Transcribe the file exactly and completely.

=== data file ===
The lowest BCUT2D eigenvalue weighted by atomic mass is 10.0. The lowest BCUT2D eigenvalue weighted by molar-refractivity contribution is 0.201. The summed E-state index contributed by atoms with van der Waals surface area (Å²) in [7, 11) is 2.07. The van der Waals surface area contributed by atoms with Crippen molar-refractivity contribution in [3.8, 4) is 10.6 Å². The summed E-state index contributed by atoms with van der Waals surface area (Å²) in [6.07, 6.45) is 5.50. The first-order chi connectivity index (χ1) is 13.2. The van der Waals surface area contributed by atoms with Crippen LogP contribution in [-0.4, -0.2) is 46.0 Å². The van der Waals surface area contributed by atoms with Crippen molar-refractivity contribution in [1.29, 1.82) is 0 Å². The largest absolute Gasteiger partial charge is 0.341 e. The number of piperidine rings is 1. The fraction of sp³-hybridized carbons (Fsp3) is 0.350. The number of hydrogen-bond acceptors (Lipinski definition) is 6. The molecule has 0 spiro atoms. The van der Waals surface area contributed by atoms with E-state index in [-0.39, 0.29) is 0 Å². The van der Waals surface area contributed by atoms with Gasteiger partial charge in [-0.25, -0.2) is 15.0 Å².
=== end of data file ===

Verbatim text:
The lowest BCUT2D eigenvalue weighted by atomic mass is 10.0. The lowest BCUT2D eigenvalue weighted by molar-refractivity contribution is 0.201. The summed E-state index contributed by atoms with van der Waals surface area (Å²) in [7, 11) is 2.07. The van der Waals surface area contributed by atoms with Crippen molar-refractivity contribution in [3.8, 4) is 10.6 Å². The summed E-state index contributed by atoms with van der Waals surface area (Å²) in [6.07, 6.45) is 5.50. The first-order chi connectivity index (χ1) is 13.2. The van der Waals surface area contributed by atoms with Crippen LogP contribution in [-0.4, -0.2) is 46.0 Å². The van der Waals surface area contributed by atoms with Crippen molar-refractivity contribution in [1.29, 1.82) is 0 Å². The largest absolute Gasteiger partial charge is 0.341 e. The number of piperidine rings is 1. The fraction of sp³-hybridized carbons (Fsp3) is 0.350. The number of hydrogen-bond acceptors (Lipinski definition) is 6. The molecule has 0 spiro atoms. The van der Waals surface area contributed by atoms with E-state index in [-0.39, 0.29) is 0 Å². The van der Waals surface area contributed by atoms with Gasteiger partial charge in [-0.25, -0.2) is 15.0 Å².